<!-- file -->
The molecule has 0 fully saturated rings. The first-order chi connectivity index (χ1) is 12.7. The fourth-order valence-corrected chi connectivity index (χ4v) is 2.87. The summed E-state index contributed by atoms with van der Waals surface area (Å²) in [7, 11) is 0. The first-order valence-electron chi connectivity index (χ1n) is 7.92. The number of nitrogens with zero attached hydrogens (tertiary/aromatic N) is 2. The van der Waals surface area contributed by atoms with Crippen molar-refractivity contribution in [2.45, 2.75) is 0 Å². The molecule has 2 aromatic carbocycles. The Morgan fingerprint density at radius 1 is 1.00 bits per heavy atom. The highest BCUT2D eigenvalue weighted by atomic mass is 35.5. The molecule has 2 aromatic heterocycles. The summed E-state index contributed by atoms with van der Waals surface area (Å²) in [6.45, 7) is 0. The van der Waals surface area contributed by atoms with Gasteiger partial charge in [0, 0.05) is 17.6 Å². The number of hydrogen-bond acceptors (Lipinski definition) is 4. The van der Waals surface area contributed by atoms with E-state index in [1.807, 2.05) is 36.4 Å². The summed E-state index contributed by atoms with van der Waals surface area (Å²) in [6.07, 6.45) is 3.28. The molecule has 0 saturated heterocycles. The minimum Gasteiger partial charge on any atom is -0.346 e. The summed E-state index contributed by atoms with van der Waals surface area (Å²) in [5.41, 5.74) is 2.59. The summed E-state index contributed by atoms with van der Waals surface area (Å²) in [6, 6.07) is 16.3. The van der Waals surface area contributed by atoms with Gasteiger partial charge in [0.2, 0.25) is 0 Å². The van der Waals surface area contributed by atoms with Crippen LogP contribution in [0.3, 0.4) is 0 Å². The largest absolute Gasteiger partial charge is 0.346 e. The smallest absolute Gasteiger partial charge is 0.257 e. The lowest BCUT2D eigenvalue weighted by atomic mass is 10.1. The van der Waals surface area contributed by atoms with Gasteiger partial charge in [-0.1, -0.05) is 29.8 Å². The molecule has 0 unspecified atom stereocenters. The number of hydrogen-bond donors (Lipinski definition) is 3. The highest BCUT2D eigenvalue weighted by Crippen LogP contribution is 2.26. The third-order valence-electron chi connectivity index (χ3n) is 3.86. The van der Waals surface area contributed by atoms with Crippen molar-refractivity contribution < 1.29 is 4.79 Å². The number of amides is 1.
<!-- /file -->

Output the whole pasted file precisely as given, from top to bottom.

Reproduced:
The molecule has 0 fully saturated rings. The first-order chi connectivity index (χ1) is 12.7. The fourth-order valence-corrected chi connectivity index (χ4v) is 2.87. The summed E-state index contributed by atoms with van der Waals surface area (Å²) in [7, 11) is 0. The first-order valence-electron chi connectivity index (χ1n) is 7.92. The number of nitrogens with zero attached hydrogens (tertiary/aromatic N) is 2. The van der Waals surface area contributed by atoms with Crippen molar-refractivity contribution in [2.45, 2.75) is 0 Å². The molecule has 2 aromatic carbocycles. The Morgan fingerprint density at radius 1 is 1.00 bits per heavy atom. The highest BCUT2D eigenvalue weighted by atomic mass is 35.5. The molecule has 2 aromatic heterocycles. The summed E-state index contributed by atoms with van der Waals surface area (Å²) in [6.45, 7) is 0. The van der Waals surface area contributed by atoms with Gasteiger partial charge in [0, 0.05) is 17.6 Å². The number of hydrogen-bond acceptors (Lipinski definition) is 4. The van der Waals surface area contributed by atoms with E-state index in [1.807, 2.05) is 36.4 Å². The summed E-state index contributed by atoms with van der Waals surface area (Å²) in [6.07, 6.45) is 3.28. The molecule has 0 saturated heterocycles. The minimum Gasteiger partial charge on any atom is -0.346 e. The summed E-state index contributed by atoms with van der Waals surface area (Å²) in [5.41, 5.74) is 2.59. The summed E-state index contributed by atoms with van der Waals surface area (Å²) in [6, 6.07) is 16.3. The van der Waals surface area contributed by atoms with Gasteiger partial charge in [0.2, 0.25) is 0 Å². The van der Waals surface area contributed by atoms with Crippen LogP contribution in [0.3, 0.4) is 0 Å². The largest absolute Gasteiger partial charge is 0.346 e. The smallest absolute Gasteiger partial charge is 0.257 e. The lowest BCUT2D eigenvalue weighted by atomic mass is 10.1. The van der Waals surface area contributed by atoms with Gasteiger partial charge in [-0.1, -0.05) is 29.8 Å². The molecule has 0 unspecified atom stereocenters. The number of hydrogen-bond donors (Lipinski definition) is 3. The highest BCUT2D eigenvalue weighted by Crippen LogP contribution is 2.26. The third-order valence-electron chi connectivity index (χ3n) is 3.86. The van der Waals surface area contributed by atoms with Crippen molar-refractivity contribution < 1.29 is 4.79 Å². The number of amides is 1.